The fires are stoked and we can all guess who is likely to be next to the fire on these cold evenings…yes, your cat! Elderly cats have some important health issues that need to be monitored to ensure a long and healthy life.
Dental disease is common problem in old cats. Unlike us, they don’t clean their teeth daily and over time can get build up of tartar. This can lead to gum disease and recession and eventually tooth loss. This process is reversible if caught early enough. Signs that your cat might have teeth issues include:
- lack of grooming
- smelly breath
- not wanting to eat
- excess drooling
Arthritis is also seen in cats, although it is commonly thought to be an old dog’s disease. Arthritic cats have difficulty turning to groom themselves and are less active. They stop being able to jump up as high as they were able to or fall when attempting to jump and end up climbing up. There is treatment available for this condition to help your elderly cat cope with this debilitating condition.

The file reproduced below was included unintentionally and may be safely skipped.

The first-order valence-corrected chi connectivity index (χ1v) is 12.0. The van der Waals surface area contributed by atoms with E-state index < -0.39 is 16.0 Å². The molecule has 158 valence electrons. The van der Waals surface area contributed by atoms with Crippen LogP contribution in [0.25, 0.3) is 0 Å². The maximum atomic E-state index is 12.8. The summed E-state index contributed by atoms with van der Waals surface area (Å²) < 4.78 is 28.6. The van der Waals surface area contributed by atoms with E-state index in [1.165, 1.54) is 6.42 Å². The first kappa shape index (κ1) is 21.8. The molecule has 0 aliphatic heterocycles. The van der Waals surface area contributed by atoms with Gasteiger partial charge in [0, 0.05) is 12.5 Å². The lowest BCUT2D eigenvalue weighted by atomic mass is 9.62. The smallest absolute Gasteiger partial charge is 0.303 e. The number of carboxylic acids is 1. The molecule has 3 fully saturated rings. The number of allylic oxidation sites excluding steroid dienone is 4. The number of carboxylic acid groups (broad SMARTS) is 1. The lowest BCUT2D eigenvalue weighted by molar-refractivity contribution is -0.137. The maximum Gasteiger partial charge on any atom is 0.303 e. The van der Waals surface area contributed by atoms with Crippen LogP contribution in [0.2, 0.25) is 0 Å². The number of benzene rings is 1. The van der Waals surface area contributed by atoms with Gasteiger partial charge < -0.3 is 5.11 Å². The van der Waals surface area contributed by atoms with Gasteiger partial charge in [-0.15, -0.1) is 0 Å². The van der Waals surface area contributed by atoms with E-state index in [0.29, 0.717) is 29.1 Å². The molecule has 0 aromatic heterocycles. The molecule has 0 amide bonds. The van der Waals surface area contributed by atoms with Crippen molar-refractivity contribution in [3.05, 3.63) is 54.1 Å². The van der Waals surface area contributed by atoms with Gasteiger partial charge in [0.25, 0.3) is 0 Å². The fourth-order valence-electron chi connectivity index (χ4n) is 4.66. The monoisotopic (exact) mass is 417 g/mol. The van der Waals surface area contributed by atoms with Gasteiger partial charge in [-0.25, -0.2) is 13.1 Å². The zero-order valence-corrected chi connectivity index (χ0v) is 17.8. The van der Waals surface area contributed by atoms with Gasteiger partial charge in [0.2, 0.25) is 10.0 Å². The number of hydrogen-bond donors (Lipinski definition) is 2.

Most elderly cats have some form of kidney disease. It is a very common complaint in an older cat. Clinical signs of kidney insufficiency and/or failure include increased thirst as the kidneys are no longer able to absorb water from the urine. The urine becomes very dilute and so the cat will urininate more frequently and in larger volumes. The litter tray will become very full, very quickly. Although there is no cure, there are diets and drugs available which can help support and stabilize the diseased kidney.
Hormonal diseases include hyperthyroidism, due to an over active thyroid gland, and diabetes. Again, these diseases can be treated with both drugs and dietary management.
How can you help your aged cat?
Even small differences can make a big difference to their quality of life.
- Feed good quality Senior cat food, eg, Iams Senior, Hills Active Longevity, Hills Mature, Royal Canin Senior.
- Help them groom with a good brush every few days – they will really enjoy this time with you.
- Have their food at floor level, or give them a ramp to get up to higher places.
- Have their food and bed closer so they don’t have to travel long distances between their bed, food and littler tray, if they use one.
- Regular check ups with your local vet